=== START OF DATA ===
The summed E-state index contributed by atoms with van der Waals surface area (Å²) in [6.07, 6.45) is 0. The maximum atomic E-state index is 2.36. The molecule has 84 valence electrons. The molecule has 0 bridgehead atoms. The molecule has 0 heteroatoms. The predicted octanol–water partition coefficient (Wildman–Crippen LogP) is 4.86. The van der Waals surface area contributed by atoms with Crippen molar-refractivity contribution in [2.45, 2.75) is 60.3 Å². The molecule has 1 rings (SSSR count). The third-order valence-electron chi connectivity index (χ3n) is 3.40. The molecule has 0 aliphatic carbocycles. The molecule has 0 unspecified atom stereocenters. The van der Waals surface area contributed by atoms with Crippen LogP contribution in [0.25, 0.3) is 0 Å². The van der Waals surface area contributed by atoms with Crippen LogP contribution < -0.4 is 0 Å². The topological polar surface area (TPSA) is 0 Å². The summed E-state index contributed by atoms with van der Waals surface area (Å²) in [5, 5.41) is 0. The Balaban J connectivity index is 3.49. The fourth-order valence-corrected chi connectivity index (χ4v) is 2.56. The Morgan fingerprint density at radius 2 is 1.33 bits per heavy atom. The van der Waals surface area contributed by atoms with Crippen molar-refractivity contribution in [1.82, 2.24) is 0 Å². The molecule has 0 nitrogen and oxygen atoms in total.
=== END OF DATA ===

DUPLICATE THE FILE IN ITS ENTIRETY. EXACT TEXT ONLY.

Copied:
The summed E-state index contributed by atoms with van der Waals surface area (Å²) in [6.07, 6.45) is 0. The maximum atomic E-state index is 2.36. The molecule has 84 valence electrons. The molecule has 0 bridgehead atoms. The molecule has 0 heteroatoms. The predicted octanol–water partition coefficient (Wildman–Crippen LogP) is 4.86. The van der Waals surface area contributed by atoms with Crippen molar-refractivity contribution in [2.45, 2.75) is 60.3 Å². The molecule has 1 rings (SSSR count). The third-order valence-electron chi connectivity index (χ3n) is 3.40. The molecule has 0 aliphatic carbocycles. The molecule has 0 unspecified atom stereocenters. The van der Waals surface area contributed by atoms with Crippen LogP contribution in [0.25, 0.3) is 0 Å². The van der Waals surface area contributed by atoms with Crippen LogP contribution < -0.4 is 0 Å². The topological polar surface area (TPSA) is 0 Å². The summed E-state index contributed by atoms with van der Waals surface area (Å²) in [5, 5.41) is 0. The Balaban J connectivity index is 3.49. The fourth-order valence-corrected chi connectivity index (χ4v) is 2.56. The Morgan fingerprint density at radius 2 is 1.33 bits per heavy atom. The van der Waals surface area contributed by atoms with Crippen molar-refractivity contribution in [1.82, 2.24) is 0 Å². The molecule has 0 nitrogen and oxygen atoms in total.